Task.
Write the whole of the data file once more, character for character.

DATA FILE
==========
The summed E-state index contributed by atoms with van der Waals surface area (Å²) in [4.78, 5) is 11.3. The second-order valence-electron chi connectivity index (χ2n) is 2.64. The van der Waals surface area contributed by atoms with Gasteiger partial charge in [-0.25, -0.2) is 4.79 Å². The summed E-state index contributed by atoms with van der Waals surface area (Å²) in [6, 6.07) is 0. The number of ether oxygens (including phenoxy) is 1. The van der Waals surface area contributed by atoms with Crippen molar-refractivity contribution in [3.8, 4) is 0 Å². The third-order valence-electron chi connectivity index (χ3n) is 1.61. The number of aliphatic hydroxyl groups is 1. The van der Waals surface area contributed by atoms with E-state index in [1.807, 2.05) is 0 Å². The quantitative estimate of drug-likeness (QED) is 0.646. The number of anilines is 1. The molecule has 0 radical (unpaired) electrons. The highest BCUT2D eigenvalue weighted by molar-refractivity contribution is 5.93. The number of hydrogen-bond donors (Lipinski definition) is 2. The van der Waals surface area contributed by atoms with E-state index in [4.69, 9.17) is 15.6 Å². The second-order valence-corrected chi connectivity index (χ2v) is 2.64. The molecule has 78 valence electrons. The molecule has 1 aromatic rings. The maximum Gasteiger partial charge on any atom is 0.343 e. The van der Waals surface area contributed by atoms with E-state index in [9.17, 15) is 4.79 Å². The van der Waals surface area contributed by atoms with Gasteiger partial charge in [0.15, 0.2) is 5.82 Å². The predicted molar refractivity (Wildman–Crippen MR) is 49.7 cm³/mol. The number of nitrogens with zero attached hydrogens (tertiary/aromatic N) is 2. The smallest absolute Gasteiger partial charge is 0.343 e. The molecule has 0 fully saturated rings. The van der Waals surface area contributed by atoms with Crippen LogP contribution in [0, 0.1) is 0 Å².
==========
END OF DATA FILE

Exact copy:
The summed E-state index contributed by atoms with van der Waals surface area (Å²) in [4.78, 5) is 11.3. The second-order valence-electron chi connectivity index (χ2n) is 2.64. The van der Waals surface area contributed by atoms with Gasteiger partial charge in [-0.25, -0.2) is 4.79 Å². The summed E-state index contributed by atoms with van der Waals surface area (Å²) in [6, 6.07) is 0. The number of ether oxygens (including phenoxy) is 1. The van der Waals surface area contributed by atoms with Crippen molar-refractivity contribution in [3.8, 4) is 0 Å². The third-order valence-electron chi connectivity index (χ3n) is 1.61. The number of aliphatic hydroxyl groups is 1. The van der Waals surface area contributed by atoms with E-state index in [1.807, 2.05) is 0 Å². The quantitative estimate of drug-likeness (QED) is 0.646. The number of anilines is 1. The molecule has 0 radical (unpaired) electrons. The highest BCUT2D eigenvalue weighted by molar-refractivity contribution is 5.93. The number of hydrogen-bond donors (Lipinski definition) is 2. The van der Waals surface area contributed by atoms with E-state index in [4.69, 9.17) is 15.6 Å². The second-order valence-corrected chi connectivity index (χ2v) is 2.64. The molecule has 78 valence electrons. The molecule has 1 aromatic rings. The maximum Gasteiger partial charge on any atom is 0.343 e. The van der Waals surface area contributed by atoms with E-state index in [9.17, 15) is 4.79 Å². The van der Waals surface area contributed by atoms with Gasteiger partial charge in [0.15, 0.2) is 5.82 Å². The predicted molar refractivity (Wildman–Crippen MR) is 49.7 cm³/mol. The number of nitrogens with zero attached hydrogens (tertiary/aromatic N) is 2. The smallest absolute Gasteiger partial charge is 0.343 e. The molecule has 0 fully saturated rings. The van der Waals surface area contributed by atoms with Crippen LogP contribution in [0, 0.1) is 0 Å².